3 Things To Know About Pét-Nat Wine
And which bottles to buy once you have your epiphany—courtesy of our partners at Tasting Table.
April 10, 2018
By Vicki Denig for Tasting Table | Image via iStock
Which sparkling wine came first, Champagne or Prosecco?
Well, the answer is technically neither. Unlike the méthode traditionnelle (otherwise known as méthode champenoise), which gives Champagne its exhilarating fizz, or the Charmat method, which brings Italian Prosecco to life, there's actually a different, OG way to produce sparkling wine that outdates both of these bubble-creating processes. And its end result is a bottle of pétillant-naturel, or pét-nat, for short.
The History of Pét-Nat Wine
Despite the newfound popularity they currently have on the market, pét-nats' méthode ancestrale approach to fermentation dates back to the 16th century, thanks to wine-producing monks in the South of France. The method is still occasionally referred to as gaillacoise, artisanale or rurale, thanks to its humble beginnings. And even though the method used for Champagne is viewed by many as a "superior" way to make sparkling wines, the méthode ancestrale is still abundantly used in these original appellations, as well as in Bugey, France; the country of Georgia; the Loire Valley; and recently, a handful of New World wine-producing regions, including California and Australia.
How Pét-Nat Wine Is Made
No matter which method you choose, all sparkling wines require a base wine to start. Both Champagne- and Prosecco-style sparklers require an addition of yeast and sugar (known as liqueur de tirage) to ignite a secondary fermentation, which takes place either in a tank or in the bottle. Since CO2 is a by-product of fermentation, the gas that's produced during this stage is trapped within the vessel, giving these wines their bubbly nature. They're later disgorged, releasing the leftover sediment (otherwise known as lees, or dead yeast) from the bottle.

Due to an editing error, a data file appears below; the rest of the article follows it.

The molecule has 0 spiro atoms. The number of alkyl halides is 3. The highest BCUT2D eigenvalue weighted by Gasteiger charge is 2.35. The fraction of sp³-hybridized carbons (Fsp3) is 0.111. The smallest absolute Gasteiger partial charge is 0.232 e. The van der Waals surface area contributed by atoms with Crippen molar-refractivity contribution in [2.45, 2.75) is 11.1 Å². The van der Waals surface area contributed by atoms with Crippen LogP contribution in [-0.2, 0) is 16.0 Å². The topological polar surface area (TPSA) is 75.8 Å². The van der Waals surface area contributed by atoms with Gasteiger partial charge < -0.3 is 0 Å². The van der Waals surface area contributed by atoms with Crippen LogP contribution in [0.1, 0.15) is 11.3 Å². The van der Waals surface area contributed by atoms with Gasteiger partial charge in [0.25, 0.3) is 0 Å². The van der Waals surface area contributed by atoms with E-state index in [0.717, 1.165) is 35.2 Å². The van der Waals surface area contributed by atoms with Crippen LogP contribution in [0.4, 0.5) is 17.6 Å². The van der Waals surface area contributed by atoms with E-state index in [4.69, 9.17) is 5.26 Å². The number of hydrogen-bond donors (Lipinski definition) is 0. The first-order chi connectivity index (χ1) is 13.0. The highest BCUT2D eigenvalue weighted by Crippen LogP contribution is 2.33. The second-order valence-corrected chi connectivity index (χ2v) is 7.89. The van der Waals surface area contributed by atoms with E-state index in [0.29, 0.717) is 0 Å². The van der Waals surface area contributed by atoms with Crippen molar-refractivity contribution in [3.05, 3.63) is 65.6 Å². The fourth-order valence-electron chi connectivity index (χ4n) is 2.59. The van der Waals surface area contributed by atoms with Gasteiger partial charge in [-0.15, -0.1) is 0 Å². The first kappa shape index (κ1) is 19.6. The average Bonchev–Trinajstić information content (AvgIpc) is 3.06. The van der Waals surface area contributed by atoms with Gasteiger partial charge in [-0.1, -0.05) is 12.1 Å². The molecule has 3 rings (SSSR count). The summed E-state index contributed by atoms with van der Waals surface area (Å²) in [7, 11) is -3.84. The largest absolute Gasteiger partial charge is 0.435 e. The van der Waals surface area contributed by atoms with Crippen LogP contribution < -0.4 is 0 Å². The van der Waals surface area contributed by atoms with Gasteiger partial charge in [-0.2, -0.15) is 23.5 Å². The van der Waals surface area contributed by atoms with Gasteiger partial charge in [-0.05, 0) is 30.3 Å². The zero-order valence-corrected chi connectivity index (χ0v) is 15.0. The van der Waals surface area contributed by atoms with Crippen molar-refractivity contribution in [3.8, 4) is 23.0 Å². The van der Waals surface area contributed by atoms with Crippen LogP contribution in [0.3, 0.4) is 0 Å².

For pét-nats, the creation of bubbles is a slightly different story. Unlike the above methods, these wines require no addition of yeast or sugar. Instead, the base is bottled prior to the completion of its first fermentation, trapping a minimal amount of gas that gives pét-nats a fun, fizzy spritz. In addition, the wines are not disgorged prior to market release.
Because they ferment naturally and are left to their own devices, pét-nat wines are sometimes a risky business, since winemakers tend to have less control over the process than they do via the champenoise or Charmat methods. It can lead to a lack of consistency year after year; though, this isn't necessarily a bad thing, since the vintages are meant to be consumed young and are generally crazy delicious.
Why You Should Be Drinking Pét-Nats
Seeing that they're not disgorged, don't be surprised if your final pét-nats are a little cloudy. This is merely leftover sediment, which is completely OK to consume and certainly won't do you any harm. Pét-nats tend to also have a lower effervescence than other sparklers, giving them a subtler fizz as opposed to a full-blown, dazzling mouthfeel. Some will also have a pleasurable sweetness, thanks to a touch of residual sugar left in the bottle. Best of all, pét-nats are generally lower in alcohol than other bubblies, making them a perfect fit for lunchtime, afternoon happy hours or even Saturday-morning breakfast.
Pét-Nat Bottles to Buy
Domaine des Terres Blanches, Pétillant Naturel NV (Loire, France)
2015 Okro's Wines Mtsvane Pét Nat (Kakheti, Georgia)
2016 Chepika Pét-Nat 'Delaware' (Finger Lakes, New York)
Domaine Balivet Bugey Cerdon (Savoie, France)
2016 Pheasant's Tears Chinuri Pét-Nat (Kakheti, Georgia)
2017 Domaine la Grange Tiphaine Tournage Riant (Touraine, France)
This article originally appeared on Tasting Table and has been republished with permission.